We are going to our annual Teacher Retreat hosted by some wonderful women Mrs. Ehle and Mrs. Banister, plus some of their amazing friends. If you haven't hear, Principal Gerry will be there. OMG IS HE FUNNY OR WHAT! I'm sorry if you are missing it, but here is how you can see some of the shenanigans going on....Sign up for LIVE! From the Red Carpet. You will get to see some of the fantastic things happening and see who is sponsoring the event like ESGI and GoNoodle.

Back to the exercise routine this week! Monday, Tuesday, and Wednesday I will be walking the track and doing the bleacher climb. I get some great stair steps in on those bleachers. It counts as something like 8 flights of stairs. It sure does wear me out, but it's worth it.

Post below what you did this week to help yourself become a better you!

Shoes, Footwear, Runners, Sneakers

Wednesday, March 1, 2017

Better Life

The jacket fits! The jacket fits! The jacket fits!

I bought a 3x jacket 6 months ago. I tried it on, but it couldn't zip up. Back and forth I went...should I buy it...should I wait. 

Decisions, Decisions, decisions.

I still bought it, because I thought that it would be warm enough when I had to do car duty. I don't normally zip up my jackets, so I figured it would be ok.

This week I saw my husband walking into the room, and thought dang! He has lost over 250 lbs. in the last year. He's looking really good. I thought to myself, he's been over there losing weight, and I've been here barely dropping anything. When I goes on back up again.

On the right is what I fixed for my meals, and the left is my hubster's!
I began to prepare my breakfasts, lunches, and snacks a couple of weeks ago. That seems difficult and hard, but it's really not. This week for breakfast I'm eating sweet potato hash. Lunch is a Mediterranean chicken salad with fresh tabbouleh and tzatziki sauce. My snacks this week are simply hummus with raw veggies and honey/lemon fruit salad (cantaloupe, kiwi, strawberry, banana, and mango). I spend up to 2 hours on Sunday prepping, cooking, and packing. It's one less thing I have to worry about.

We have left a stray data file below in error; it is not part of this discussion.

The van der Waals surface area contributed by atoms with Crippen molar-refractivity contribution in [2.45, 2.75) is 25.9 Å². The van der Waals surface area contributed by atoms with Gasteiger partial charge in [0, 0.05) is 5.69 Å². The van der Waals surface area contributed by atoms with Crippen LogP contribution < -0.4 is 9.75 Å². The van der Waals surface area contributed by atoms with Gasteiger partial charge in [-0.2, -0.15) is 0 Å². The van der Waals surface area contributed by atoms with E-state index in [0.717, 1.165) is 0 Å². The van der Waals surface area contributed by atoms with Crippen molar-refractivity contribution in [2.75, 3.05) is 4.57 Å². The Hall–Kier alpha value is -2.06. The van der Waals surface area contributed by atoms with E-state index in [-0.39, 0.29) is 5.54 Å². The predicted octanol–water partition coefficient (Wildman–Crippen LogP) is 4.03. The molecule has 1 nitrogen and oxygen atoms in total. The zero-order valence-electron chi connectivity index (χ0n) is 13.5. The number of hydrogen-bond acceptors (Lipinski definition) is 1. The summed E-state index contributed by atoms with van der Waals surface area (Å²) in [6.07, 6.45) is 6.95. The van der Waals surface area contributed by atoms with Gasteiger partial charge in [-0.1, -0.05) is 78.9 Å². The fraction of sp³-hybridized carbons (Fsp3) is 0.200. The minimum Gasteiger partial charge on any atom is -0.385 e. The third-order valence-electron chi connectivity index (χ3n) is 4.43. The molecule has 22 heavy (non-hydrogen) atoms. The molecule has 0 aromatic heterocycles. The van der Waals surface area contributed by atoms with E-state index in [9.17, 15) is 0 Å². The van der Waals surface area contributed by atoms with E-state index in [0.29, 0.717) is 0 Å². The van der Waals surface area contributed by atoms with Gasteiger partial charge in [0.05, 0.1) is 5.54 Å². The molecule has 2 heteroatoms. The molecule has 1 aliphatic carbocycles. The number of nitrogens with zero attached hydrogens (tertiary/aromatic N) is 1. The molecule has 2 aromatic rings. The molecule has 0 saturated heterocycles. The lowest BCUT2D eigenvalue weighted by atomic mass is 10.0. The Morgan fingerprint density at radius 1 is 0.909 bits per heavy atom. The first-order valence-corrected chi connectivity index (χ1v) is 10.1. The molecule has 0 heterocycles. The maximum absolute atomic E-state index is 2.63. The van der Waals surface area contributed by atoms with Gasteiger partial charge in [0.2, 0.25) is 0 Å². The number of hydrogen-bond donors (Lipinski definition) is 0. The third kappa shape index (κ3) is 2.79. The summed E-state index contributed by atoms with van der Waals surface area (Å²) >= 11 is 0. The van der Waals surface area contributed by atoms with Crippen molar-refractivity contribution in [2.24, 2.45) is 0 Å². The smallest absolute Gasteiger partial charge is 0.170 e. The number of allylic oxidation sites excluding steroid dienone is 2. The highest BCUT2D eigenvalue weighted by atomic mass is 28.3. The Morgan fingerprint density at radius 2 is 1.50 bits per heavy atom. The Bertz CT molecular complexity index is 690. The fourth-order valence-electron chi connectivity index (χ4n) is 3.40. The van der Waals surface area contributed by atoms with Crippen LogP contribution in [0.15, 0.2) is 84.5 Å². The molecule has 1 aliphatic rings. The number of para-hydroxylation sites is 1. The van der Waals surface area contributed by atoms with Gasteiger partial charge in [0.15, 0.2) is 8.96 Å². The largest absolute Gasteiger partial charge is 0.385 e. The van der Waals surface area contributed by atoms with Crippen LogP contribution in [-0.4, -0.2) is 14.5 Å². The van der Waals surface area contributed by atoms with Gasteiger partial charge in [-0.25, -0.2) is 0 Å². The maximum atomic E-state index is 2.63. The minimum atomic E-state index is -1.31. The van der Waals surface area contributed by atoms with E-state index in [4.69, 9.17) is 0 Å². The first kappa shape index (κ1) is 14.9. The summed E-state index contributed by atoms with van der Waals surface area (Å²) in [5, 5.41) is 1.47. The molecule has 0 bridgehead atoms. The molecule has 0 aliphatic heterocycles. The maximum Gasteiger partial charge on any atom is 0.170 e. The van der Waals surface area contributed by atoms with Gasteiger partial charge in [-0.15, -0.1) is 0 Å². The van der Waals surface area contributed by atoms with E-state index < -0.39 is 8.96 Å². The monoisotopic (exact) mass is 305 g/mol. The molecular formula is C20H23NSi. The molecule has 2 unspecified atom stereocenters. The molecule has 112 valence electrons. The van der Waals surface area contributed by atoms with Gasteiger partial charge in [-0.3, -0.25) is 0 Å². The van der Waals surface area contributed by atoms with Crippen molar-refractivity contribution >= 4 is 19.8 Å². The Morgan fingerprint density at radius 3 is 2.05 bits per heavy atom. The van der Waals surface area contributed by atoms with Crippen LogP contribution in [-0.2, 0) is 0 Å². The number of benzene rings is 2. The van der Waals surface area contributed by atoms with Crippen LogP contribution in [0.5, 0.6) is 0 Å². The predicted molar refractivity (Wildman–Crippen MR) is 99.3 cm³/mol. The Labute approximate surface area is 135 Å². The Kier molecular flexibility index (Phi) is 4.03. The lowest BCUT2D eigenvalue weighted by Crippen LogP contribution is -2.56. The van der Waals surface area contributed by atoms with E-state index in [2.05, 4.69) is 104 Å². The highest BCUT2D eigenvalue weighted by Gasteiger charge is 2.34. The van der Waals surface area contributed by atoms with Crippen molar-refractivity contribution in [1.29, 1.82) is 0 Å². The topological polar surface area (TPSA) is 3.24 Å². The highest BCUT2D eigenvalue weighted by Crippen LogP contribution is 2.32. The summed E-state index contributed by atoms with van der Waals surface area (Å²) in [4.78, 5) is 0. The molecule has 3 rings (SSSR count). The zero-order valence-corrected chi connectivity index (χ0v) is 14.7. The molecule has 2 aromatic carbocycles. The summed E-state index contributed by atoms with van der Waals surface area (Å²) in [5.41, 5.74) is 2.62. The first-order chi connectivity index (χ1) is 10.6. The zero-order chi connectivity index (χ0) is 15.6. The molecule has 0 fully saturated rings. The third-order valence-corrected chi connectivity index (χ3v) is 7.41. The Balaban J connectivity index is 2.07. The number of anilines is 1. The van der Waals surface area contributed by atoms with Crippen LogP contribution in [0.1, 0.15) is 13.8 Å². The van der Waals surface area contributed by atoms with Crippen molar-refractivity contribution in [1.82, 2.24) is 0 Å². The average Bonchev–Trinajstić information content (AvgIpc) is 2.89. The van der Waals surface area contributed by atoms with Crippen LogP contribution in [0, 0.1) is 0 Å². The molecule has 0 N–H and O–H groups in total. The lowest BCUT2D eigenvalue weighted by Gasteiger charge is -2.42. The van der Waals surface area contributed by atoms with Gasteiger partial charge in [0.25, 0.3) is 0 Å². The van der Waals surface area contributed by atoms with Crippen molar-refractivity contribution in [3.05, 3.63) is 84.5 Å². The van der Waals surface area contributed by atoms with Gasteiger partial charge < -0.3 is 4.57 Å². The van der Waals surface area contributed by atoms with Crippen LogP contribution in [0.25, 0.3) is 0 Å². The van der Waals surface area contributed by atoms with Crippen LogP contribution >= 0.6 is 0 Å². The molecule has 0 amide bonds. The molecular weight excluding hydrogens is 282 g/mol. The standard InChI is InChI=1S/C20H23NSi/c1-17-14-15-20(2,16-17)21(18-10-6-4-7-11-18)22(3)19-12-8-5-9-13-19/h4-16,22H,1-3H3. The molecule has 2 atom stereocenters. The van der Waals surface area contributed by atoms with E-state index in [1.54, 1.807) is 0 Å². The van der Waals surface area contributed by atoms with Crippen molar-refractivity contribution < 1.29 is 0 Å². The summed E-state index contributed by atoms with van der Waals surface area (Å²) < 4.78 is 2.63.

Next, I decided that just changing my eating habits wasn't enough. I needed to get up and move.  At school, they began this group for Fitbit wearers. I felt a bit left out, because I couldn't be apart of the weekly challenges--I didn't own a Fitbit--but I changed that! I went and found one that would get me into the "cool kids" group. 🤣 I began by putting 10k steps on my Fitbit. wasn't enough to just do 10k. I passed the track at the high school down the street. Hmm.... I wonder...

Should I stop? Can I get on the track? Is it trespassing?

After 30 minutes of walking, I had put another 2k steps on the tracker. While I was walking, some other people had come to walk. A lady walked up to the bleachers and started up and down. Hmm, that's easy enough I thought. So, I tried 3x..and I thought I was going to die. So, I went back again the next day...and the next... and I did it again today! Since Monday I have walked 53,525 steps.

I feel better...I mean...I'm so friggin' sore...but my spirit is feeling better. I'm hoping to keep up with this. It's been an uphill battle, but I feel like I can do it...and with the support of my work family (and my own family) I can do this!  

After 5 days... my jacket that didn't zip up...zips up. I was so excited. I am still smiling!

Want to learn more? Come back next week!

Post a comment about what's holding you back or what inspires you to do what you do!

Sunday, February 26, 2017

Keeping the Germs Out!

Allergy, Cold, Disease, Flu, Girl, Handkerchief, Ill
This year, I've only had 2 kids out because of the flu/stomach bug. Only 2! My partner teacher had 4 that was out, while the other teacher had a whopping 5 out last week. I am wondering if what I'm doing is working.

So, two years ago, I decided my janitor shouldn't have to really come into my room that much. I decided that my kids would be in charge of our classroom. They clean the room everyday. They sweep, wipe the floors, clean the boards, clean the sink, and even brush off the classroom rug. Once a week we do a disinfectant day, which I think might have helped keep my kids at school (which keeps them learning!)

Have you gotten this flu/strep/virus thing that's been going around? I haven't...yet...I've been struggling breathing.